Archive for the 'Movies' Category

Dec 06 2016

Westworld (The Series)

Published by under Movies

This is going to be very, very brief: Watch it!

There were a few exceptional TV series, or seasons of TV series, this year. Sometimes it’s even a stretch to call these things TV shows or series, because it does not describe what they really are. Westworld was a ten hours long movie, stretched over ten episodes. You can say the same about The Expanse or even the last season of The Strain. (I admit that The Strain is only a feast for fans, but I absolutely love it.) These seasons are just long movies, and they break with the traditional concept of TV series.

The Expanse already pushed everything to new heights when I watched it in the end of 2015. This “show” (which is a stupid, unfitting word in this context) really redefined the concept of Science-Fiction series. It had great characters, a great environment/universe and a great story to tell, along with good acting and, for TV, great cinematography, great directing and very, very good special effects.

Westworld, in direct comparison, which is allowed since they share the genre, blows this entirely out of proportion. Westworld features a cast and acting out of Academy Award winning Hollywood blockbusters. The cinematography also has the smell of Oscar-winning movies. It doesn’t need pure Science-Fiction-style special effects like The Expanse or, let’s say, The Martian, thanks to its simpler setting. But Westworld knows how to tell a great story, it knows how to respectfully pay homage to other great representatives of the genre; it even knows to respectfully bow to the original Michael Crichton movie. Remember the blurry “Yul Brynner”-lookalike gunslinger in the background? Or the unbelievable shooting in the first episode with the symphony orchestra cover of Paint It Black in the background? And, to top it all off, it also has a story with a deeply human message, slowly but thoroughly developed in a mysterious, intriguing plot.

Westworld isn’t TV. It’s the best of classic cinema that somehow got lost on its way to the big screen and accidentally appeared on TV.

This is the one release of 2016 that you need to watch.

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May 03 2016

High-Rise (The movie)

Published by under Movies

For the record:

I’ve already watched my share of “difficult”, “artistic”, “socially critical” and “not for the masses” movies before I made my Abitur – and that was more than two and a half decades ago. So let’s just say I’ve done my homework and studied cinema and movies enough to be entitled to my own opinion.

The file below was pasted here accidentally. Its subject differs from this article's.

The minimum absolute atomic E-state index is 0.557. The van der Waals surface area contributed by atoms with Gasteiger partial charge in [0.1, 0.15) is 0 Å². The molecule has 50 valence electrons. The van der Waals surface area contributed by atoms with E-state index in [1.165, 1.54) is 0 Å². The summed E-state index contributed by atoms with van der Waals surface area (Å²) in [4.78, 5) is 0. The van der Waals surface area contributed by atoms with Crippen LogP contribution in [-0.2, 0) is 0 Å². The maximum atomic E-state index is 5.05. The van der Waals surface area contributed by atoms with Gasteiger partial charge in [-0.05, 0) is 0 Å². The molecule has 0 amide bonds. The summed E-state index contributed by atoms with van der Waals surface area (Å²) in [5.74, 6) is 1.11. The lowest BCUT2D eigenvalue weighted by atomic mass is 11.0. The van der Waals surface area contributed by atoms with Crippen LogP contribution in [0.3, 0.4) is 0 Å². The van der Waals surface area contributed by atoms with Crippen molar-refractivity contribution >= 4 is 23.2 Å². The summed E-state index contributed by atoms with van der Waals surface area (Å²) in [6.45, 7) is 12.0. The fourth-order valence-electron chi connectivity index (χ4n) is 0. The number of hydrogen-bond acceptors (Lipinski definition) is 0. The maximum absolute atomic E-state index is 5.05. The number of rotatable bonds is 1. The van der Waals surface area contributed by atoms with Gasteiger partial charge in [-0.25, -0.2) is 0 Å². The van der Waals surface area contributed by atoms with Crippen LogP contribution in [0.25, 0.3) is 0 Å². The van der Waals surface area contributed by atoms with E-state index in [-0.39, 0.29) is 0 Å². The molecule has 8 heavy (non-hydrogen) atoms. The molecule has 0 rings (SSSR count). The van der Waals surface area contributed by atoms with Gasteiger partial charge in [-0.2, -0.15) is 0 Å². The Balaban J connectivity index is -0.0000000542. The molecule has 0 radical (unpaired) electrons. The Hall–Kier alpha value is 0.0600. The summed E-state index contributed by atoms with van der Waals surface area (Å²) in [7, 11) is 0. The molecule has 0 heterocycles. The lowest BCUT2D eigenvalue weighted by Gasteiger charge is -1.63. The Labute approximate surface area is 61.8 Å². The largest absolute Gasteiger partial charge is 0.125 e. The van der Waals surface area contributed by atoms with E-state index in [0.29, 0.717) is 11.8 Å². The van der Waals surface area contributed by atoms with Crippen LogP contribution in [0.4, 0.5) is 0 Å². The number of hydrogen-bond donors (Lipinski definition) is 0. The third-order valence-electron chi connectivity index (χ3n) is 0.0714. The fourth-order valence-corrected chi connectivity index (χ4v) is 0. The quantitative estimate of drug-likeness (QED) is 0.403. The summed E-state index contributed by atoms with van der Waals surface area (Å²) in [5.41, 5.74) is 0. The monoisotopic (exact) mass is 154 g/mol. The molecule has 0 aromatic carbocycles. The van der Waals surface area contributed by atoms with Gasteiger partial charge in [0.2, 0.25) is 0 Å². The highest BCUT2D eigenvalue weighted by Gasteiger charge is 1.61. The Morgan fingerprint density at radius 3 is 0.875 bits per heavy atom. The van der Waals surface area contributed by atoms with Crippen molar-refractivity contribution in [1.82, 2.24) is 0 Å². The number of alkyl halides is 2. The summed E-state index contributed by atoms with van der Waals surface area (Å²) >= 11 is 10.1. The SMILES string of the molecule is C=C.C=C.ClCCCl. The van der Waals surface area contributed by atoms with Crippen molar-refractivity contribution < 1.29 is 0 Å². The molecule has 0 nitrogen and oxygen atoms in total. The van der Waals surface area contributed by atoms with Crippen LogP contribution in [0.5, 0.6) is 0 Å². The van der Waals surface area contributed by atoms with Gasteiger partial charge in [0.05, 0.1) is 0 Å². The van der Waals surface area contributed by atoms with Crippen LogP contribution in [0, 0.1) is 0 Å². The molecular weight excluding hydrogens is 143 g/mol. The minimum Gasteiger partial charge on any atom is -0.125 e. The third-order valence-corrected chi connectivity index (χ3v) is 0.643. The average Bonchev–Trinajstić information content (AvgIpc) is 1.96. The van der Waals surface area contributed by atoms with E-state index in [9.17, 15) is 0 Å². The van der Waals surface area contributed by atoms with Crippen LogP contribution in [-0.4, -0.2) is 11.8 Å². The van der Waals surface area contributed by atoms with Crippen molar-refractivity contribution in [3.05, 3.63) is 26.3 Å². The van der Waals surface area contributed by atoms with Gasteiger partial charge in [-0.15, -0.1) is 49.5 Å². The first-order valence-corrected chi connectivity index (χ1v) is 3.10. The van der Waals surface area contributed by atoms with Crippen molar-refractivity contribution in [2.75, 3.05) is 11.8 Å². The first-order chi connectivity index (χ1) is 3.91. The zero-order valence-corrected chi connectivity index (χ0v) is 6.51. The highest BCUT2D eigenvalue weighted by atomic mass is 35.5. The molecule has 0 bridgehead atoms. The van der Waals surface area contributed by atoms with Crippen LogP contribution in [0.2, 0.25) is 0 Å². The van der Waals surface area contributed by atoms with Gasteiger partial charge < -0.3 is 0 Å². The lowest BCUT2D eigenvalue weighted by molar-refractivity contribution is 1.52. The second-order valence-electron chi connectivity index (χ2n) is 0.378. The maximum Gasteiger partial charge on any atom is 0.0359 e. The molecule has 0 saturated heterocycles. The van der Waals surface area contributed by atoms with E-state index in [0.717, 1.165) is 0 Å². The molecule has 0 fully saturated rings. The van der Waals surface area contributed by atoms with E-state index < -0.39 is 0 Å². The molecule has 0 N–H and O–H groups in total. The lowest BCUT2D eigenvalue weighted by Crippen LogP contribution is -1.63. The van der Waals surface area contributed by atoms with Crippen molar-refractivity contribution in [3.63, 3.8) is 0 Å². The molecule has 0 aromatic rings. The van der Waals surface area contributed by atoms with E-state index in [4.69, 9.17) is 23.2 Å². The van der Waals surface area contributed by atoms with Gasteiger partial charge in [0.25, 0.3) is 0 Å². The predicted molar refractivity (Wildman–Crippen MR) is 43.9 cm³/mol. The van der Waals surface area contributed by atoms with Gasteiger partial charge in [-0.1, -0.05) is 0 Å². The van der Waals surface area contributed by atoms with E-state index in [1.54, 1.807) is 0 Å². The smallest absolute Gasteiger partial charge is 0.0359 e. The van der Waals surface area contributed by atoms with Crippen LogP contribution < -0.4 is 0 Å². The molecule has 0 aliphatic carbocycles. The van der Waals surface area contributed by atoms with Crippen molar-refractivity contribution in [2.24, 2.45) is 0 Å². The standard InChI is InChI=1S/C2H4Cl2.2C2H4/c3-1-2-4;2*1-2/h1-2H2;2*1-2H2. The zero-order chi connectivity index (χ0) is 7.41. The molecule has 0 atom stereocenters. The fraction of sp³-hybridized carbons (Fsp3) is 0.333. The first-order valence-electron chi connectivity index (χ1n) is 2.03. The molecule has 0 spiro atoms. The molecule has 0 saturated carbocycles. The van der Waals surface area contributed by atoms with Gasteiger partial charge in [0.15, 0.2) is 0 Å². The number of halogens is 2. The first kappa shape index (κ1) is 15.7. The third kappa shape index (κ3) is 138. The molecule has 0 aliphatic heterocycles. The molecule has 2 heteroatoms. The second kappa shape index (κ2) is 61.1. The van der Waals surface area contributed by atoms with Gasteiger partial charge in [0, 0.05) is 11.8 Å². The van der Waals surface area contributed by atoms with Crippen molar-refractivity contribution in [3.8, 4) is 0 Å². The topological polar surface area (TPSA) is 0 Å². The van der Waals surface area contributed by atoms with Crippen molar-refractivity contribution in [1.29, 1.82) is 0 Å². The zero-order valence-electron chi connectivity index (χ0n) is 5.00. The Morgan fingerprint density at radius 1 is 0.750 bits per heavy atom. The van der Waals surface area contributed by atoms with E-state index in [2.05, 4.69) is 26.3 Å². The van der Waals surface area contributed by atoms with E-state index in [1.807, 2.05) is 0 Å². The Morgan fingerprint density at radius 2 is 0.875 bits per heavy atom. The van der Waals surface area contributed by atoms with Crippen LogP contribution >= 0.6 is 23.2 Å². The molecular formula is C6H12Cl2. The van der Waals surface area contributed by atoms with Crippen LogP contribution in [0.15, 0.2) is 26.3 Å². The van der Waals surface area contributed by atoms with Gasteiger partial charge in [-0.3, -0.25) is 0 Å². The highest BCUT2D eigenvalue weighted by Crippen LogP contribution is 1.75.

I’ve watched the 1973 movie Themroc with Michel Piccoli as a teenager, actually liked it and got the message. Why do I bring up the classic Themroc in this context? Because at least on paper, Themroc and High-Rise with Tom Hiddleston, Luke Evans, Jeremy Irons and a rather respectable catalog of other interesting actors have a lot in common. In execution, however, Themroc still is a watchable movie with a coherent narrative while High-Rise simply is not.

High-Rise is a disgusting pornographic snuff picture that tries to present itself as art. As if all the random, insane cruelty between the human population in the film is not enough, it also needs to butcher and roast dogs on an open fire to wipe out even the last bit of decency that might have been hidden somewhere in this sick orgy.

No, this movie is not a metaphor or an allegory of any kind anymore. It’s been a worrying trend for quite some time now that today’s audiences apparently have been brutalized to a point that they are not bothered by cruelty anymore. And I actually mean cruelty, not “simple” violence. The line between cruelty and violence is not even blurred anymore; it has become normal business even in TV series to show in explicit – and, yes, pornographic – detail how people are violated and hurt, without adding anything meaningful to the plot, story or message. It’s just there to keep people watching.

I don’t mind watching gory horror movies or hard action flicks — as long as the violence does not sink to a level of sheer cruelty, sadism or torture porn,  as long as it is comic-style violence or as long as it actually adds something to the picture.

But lately, a lot of the things that are shown in new productions are just sick, cruel and twisted and only serve the purpose of catching the attention of an audience that must be suffering from an unbelievable emotional numbness and that cannot be reached with normal means anymore.

High-Rise is one of those productions, and directors (and authors) who need to put dogs on a barbecue shouldn’t be allowed to publish their excrement and pretend its art.

And no, I am not opening this for discussion.

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